29TH EVACUATION HOSPITAL
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Distinctive Unit Insignia


Description/Blazon
A gold color metal and enamel device 1 3/16 inches (3.02 cm) in height consisting of a white Philippine sun bearing a maroon cross, each arm of equal length and terminating in an arced traverse, all between two gold arrows, points up, and above a gold scroll inscribed "MERCY AND CONSERVATION" in maroon letters, the ends of the scroll entwined around the arrows.

Symbolism
Maroon and white are the colors used for organizations of the Medical Department. The sun is from the seal of the President of the Philippines. It commemorates the action during World War II for which the Hospital received the Philippine Presidential Unit Citation. In addition, the sun, source of our light stands for knowledge, energy and healing. The two arrows refer to participation in two assault landings: one in the Bismarck Archipelago and one at Luzon in the Philippines. The cross is a symbol of mercy, service and physical care. It stands for the Hospital. The particular shape of the cross is identified in heraldry as a "cross felloe," so called from the resemblance of the arced terminals to the felloes of a wheel. It alludes to the Hospital's semi-mobile capability.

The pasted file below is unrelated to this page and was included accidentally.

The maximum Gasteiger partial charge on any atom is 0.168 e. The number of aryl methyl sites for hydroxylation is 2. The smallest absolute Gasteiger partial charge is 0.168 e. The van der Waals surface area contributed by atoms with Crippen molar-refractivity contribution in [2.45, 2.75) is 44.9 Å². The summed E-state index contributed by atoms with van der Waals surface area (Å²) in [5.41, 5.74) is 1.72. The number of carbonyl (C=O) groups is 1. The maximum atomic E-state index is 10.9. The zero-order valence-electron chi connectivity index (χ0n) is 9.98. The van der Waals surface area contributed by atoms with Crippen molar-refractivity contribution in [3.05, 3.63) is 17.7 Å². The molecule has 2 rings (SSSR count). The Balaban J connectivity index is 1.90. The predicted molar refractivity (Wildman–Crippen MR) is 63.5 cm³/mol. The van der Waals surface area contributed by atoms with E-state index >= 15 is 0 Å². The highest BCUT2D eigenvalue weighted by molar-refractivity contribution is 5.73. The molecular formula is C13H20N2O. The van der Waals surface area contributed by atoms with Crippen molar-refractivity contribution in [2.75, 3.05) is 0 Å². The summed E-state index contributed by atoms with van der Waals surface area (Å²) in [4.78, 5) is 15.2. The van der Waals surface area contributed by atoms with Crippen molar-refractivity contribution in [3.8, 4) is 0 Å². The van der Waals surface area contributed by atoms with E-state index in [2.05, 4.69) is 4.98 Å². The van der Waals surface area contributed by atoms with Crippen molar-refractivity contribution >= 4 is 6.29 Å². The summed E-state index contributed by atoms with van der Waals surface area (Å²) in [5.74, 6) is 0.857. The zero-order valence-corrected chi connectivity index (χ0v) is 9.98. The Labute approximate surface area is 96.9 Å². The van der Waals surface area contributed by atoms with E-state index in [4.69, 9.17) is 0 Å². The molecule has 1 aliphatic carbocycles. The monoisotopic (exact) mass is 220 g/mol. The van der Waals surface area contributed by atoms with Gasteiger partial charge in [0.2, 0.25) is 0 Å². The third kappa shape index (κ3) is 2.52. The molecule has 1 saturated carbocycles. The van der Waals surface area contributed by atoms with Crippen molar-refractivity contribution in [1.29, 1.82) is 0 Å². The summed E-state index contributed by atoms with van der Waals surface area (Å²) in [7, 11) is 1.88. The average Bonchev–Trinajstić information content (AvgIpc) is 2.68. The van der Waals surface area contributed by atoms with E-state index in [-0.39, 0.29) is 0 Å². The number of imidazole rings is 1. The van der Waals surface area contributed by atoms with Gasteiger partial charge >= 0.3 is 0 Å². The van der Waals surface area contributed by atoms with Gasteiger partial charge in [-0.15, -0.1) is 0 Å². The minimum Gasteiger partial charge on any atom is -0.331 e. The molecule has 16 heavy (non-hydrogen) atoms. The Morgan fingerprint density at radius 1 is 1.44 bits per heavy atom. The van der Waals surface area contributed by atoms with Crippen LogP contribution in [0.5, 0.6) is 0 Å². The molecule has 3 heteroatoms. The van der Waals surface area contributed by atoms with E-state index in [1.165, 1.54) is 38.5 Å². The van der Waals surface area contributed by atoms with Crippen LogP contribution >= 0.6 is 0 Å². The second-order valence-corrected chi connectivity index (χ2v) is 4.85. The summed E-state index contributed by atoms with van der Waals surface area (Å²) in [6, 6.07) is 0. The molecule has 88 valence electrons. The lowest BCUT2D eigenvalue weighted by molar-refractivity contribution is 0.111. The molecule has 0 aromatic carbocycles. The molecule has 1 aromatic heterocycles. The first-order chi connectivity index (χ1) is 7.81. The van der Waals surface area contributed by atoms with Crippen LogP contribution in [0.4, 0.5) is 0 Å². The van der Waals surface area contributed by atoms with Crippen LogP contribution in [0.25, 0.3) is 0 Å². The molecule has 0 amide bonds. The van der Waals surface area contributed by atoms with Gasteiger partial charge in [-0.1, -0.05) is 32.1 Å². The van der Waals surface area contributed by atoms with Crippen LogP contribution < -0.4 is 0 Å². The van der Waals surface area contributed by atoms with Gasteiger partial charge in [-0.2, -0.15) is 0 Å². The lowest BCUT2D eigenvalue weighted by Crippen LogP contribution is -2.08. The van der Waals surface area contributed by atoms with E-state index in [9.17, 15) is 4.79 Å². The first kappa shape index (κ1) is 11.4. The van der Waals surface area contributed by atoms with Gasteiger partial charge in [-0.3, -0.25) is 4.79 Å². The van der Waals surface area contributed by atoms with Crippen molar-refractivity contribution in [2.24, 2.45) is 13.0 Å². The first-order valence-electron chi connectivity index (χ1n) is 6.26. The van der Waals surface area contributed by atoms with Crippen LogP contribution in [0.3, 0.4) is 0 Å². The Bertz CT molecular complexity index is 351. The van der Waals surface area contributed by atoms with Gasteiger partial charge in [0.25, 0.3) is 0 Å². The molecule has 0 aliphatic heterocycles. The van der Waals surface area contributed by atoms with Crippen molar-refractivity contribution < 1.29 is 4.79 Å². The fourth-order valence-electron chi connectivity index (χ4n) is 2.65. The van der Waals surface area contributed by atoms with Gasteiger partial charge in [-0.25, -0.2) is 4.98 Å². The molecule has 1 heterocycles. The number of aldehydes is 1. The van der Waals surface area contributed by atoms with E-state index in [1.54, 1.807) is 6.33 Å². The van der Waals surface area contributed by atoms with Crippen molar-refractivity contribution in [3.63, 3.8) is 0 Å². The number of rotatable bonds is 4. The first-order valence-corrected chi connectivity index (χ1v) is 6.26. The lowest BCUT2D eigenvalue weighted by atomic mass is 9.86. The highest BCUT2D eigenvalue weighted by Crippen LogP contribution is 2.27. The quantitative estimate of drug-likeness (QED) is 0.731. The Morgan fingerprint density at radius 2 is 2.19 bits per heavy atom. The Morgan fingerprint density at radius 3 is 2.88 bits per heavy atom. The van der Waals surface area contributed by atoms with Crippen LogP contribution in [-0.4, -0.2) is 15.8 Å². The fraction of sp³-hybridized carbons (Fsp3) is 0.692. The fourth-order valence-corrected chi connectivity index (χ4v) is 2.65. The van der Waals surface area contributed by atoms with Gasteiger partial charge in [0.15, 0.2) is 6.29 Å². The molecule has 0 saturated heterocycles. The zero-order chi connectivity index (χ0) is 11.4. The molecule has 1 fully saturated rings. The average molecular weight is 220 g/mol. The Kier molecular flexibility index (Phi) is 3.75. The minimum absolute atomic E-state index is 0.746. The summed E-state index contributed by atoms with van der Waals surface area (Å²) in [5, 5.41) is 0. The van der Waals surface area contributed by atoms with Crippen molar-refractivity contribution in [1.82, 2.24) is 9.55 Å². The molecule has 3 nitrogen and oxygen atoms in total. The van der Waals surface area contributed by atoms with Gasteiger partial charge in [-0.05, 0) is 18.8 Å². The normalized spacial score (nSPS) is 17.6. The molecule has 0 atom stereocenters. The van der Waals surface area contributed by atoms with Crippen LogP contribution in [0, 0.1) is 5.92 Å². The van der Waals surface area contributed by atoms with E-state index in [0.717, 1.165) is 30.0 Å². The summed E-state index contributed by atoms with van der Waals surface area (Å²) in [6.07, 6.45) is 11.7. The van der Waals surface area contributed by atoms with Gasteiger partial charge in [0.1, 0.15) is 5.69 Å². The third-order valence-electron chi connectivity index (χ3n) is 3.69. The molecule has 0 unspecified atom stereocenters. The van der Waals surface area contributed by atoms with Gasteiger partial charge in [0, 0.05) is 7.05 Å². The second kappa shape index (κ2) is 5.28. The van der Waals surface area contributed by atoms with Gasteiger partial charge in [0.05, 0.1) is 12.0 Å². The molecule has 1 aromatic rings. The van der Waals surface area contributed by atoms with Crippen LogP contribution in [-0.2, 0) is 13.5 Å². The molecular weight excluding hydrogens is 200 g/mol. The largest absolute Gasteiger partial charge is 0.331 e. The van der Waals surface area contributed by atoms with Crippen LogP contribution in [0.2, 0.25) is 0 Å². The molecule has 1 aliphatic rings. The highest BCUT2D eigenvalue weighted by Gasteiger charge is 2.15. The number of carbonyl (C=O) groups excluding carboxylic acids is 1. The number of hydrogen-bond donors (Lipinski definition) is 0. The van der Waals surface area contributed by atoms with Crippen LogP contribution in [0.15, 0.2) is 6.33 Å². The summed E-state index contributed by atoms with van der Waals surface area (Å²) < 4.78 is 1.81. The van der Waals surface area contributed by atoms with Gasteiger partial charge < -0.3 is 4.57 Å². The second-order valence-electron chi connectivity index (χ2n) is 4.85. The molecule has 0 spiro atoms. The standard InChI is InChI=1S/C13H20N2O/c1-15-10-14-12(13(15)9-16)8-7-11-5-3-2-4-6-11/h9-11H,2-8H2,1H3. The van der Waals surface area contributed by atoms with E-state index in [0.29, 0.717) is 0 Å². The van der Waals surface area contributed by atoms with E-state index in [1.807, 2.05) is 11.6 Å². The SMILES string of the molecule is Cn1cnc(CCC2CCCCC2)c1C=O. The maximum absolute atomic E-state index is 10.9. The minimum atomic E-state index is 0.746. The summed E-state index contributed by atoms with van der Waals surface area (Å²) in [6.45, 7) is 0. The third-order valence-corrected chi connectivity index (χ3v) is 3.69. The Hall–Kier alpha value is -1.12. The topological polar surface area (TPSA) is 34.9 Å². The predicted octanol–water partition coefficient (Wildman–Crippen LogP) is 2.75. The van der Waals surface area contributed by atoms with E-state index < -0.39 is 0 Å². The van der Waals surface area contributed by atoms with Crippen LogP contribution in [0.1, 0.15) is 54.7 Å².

Background
The distinctive unit insignia was approved on 3 September 1969.





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